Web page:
The accelerated spread of the coronavirus (COVID-19) poses a burden on global health systems, raising a question on who deserves priority treatment.
A new paper published in The British Medical Journal (The BMJ) argues that age should not be used to decide who should and should not receive potentially life-saving treatment.
Dave Archard, Professor Emeritus at Queen’s University in Belfast and co-author of the paper, explained that there are three reasons behind this opinion.
The first is that a simple “younger than” criterion is unsatisfactory. It cannot be that an 18-year-old is preferred over a 19-year-old on the grounds of one year’s age difference. This would no better than tossing a coin, or using a “first come, first served” principle on a patient’s arrival at a hospital, to determine whether care is given.
Secondly, researchers argue that everyone should have the opportunity to lead a long life. Resources should then be distributed (and care given selectively) to ensure that those who have yet to live that length of life are prioritised over those who have already managed to do so.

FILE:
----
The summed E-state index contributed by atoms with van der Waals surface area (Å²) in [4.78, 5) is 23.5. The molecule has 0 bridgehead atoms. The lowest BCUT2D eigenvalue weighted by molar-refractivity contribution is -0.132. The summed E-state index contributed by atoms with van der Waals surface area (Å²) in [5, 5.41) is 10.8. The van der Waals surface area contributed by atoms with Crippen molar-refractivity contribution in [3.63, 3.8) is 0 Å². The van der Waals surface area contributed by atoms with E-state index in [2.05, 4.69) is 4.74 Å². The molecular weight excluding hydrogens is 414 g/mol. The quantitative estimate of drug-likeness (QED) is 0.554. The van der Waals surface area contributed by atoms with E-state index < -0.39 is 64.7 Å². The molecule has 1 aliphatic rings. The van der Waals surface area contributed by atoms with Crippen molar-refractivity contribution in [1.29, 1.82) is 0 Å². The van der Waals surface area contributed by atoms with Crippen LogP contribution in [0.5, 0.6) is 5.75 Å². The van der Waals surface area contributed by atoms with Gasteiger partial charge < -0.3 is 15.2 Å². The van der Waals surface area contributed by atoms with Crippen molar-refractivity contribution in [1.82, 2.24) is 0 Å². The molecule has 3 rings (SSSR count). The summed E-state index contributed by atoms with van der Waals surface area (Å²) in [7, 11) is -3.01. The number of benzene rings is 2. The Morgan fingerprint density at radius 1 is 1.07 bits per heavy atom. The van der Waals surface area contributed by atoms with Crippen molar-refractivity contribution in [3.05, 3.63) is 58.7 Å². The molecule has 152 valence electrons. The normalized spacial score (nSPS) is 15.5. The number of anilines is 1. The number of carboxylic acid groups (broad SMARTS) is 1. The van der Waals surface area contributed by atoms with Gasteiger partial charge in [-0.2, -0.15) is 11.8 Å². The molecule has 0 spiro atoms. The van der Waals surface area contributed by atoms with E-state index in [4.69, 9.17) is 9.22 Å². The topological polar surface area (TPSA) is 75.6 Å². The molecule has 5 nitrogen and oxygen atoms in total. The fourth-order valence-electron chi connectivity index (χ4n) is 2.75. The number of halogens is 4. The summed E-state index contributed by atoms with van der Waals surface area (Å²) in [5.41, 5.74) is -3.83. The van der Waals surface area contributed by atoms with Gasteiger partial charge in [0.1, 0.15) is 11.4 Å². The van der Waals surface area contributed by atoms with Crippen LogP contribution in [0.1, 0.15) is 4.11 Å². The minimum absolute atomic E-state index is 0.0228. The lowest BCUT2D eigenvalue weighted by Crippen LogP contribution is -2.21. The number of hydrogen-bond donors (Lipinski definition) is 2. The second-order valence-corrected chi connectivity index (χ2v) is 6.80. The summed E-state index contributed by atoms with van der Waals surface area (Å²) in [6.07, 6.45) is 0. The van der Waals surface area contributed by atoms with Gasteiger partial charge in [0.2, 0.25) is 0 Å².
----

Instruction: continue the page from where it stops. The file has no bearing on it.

Finally, to discriminate between patients on the grounds of age is to send a message about the value of old people, Archard said.
He added that such discrimination publicly expresses the view that older people are of lesser worth or importance than younger people. “And it would be hard not to think, even if it was not intended, that a cull of elderly people was what was being aimed at,” he said.
Arthur Caplan, a coauthor of the paper and Professor of Bioethics at New York University’s (NYU) Grossman School of Medicine, argues that in the case of data provision, age could be a valid criterion.
He points out that age has played a role for many decades in limiting access to care when rationing life saving treatments, such as access to renal dialysis and organ transplants.
Caplan argued that the commitment to equality of opportunity has nothing to do with the relative contributions of old people versus young people.